Unions call on Commonwealth to get tougher on human rights
The Commonwealth’s Foreign Ministers are meeting this weekend in New York (no, the US hasn’t returned to the Empire, it’s common for Commonwealth meetings to happen in the margins of UN events!) A major piece of business will be approving the draft Charter of the Commonwealth, a summary of the values that bind the Commonwealth together.
The Commonwealth Trade Union Group (part of the ITUC), is calling for the Commonwealth to get tough on member states who abuse workers’ and other human rights. Trade unionists across the world will be lobbying their Governments over the next few days – in particular in Australia, where Labour Senator Bob Carr is the Foreign Minister who will chair the Commonwealth Foreign Ministers meeting.
At the Commonwealth Heads of Government Meeting (CHOGM) in Perth, Western Australia in October 2011, an Eminent Persons Group made a series of recommendations about the future of the Commonwealth. Many – both structural and political – were not accepted, such as a human rights commissioner, and support for LGBT equality. But two of the key agreements were:
(a) that the Commonwealth Ministerial Action Group (CMAG, a sub-committee of the Commonwealth Foreign Ministers meeting, and the body with the power to suspend members of the Commonwealth) should be reformed to have a wider scope than democracy, ie covering human rights; and to have more powers to act, so that it could be more preventative; and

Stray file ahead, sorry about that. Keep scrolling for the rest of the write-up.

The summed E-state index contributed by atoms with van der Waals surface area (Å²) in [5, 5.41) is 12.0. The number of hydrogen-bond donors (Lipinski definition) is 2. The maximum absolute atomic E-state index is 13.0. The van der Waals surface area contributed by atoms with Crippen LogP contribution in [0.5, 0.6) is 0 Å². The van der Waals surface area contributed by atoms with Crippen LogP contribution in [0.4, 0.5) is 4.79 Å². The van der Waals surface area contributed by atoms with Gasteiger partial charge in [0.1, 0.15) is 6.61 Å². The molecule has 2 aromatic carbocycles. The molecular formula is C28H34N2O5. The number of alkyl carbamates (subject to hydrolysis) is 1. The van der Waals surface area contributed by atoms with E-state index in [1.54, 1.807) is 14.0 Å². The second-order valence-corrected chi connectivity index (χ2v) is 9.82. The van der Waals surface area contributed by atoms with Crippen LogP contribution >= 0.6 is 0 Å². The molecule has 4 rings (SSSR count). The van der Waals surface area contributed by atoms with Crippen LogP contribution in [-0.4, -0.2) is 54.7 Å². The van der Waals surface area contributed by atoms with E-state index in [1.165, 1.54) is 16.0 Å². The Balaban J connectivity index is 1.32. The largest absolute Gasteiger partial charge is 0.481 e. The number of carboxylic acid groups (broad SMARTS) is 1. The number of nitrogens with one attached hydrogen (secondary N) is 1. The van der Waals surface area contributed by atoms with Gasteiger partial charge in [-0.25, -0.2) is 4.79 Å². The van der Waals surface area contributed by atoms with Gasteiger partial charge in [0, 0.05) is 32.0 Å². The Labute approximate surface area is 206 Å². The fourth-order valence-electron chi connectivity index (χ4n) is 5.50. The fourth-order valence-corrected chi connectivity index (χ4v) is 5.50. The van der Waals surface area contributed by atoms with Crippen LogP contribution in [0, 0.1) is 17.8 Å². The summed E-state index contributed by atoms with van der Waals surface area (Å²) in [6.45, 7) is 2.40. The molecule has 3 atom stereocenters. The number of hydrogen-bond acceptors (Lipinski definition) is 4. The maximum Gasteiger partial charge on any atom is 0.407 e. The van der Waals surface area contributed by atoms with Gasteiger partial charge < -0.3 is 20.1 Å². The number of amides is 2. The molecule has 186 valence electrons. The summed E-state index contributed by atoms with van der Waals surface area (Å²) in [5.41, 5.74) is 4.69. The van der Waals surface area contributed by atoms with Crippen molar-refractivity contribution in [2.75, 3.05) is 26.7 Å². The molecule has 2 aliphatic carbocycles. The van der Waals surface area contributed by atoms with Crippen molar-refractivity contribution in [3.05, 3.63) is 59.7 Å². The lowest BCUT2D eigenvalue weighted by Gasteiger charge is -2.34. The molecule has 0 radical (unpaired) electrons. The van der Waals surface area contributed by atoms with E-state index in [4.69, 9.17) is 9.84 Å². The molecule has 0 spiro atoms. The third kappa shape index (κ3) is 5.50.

(b) that there should be a Charter of the Commonwealth, bringing together existing documents such as the Harare Principles, and setting out the values of the Commonwealth.
We believe that the Commonwealth Foreign Ministers should mandate the Commonwealth Ministerial Action Group at the very least to take the Charter into account when determining whether to take action regarding member states in breach of the principles of the Commonwealth – like Swaziland. And we further believe that the Action Group should be empowered to consider submissions not just from member states of the Commonwealth and the Commonwealth Secretariat, but from the Commonwealth Associations – such as the Commonwealth Trade Union Group – who represent civil society.
We welcome the Draft Charter and its commitment to international peace and security, democracy and human rights, the Universal Declaration of Human Rights and in particular to the protection and promotion of civil, political, economic, social and cultural rights (Section III). We also welcome the commitment to freedom of expression (which we hold to include freedom of speech), the support for inclusive growth, promoting social equity and removing wide disparities and unequal living standards (Section IX), and especially freedom of association and assembly (Section XVI).
However, we believe that Foreign Ministers should make the following changes to the Draft Charter:
(a) in Section III on Human Rights, we believe that the Commonwealth should also commit itself to oppose discrimination on the basis of disability and of sexual orientation (over the past week, unions around the Commonwealth have been backing a joint initiative of LGBT and HIV/AIDS activists to get the Charter reformed to outlaw homophobic laws which are preventing Commonwealth member states from tackling the pandemic);
(b) in Section IX on Sustainable Development, we believe that the Commonwealth should commit itself to the right to work as a fundamental human right vital to the promotion of sustainable and inclusive development; and
(c) in Section X on Protecting the Environment, we believe that the recognition that “effective action will only be possible with the willing support of the Commonwealth population” should include a reference to just transition, to protect livelihoods in the transition to a low-/zero- emission economy.
The Commonwealth can take a major step forward for human rights and democracy this weekend. If Foreign Ministers listen.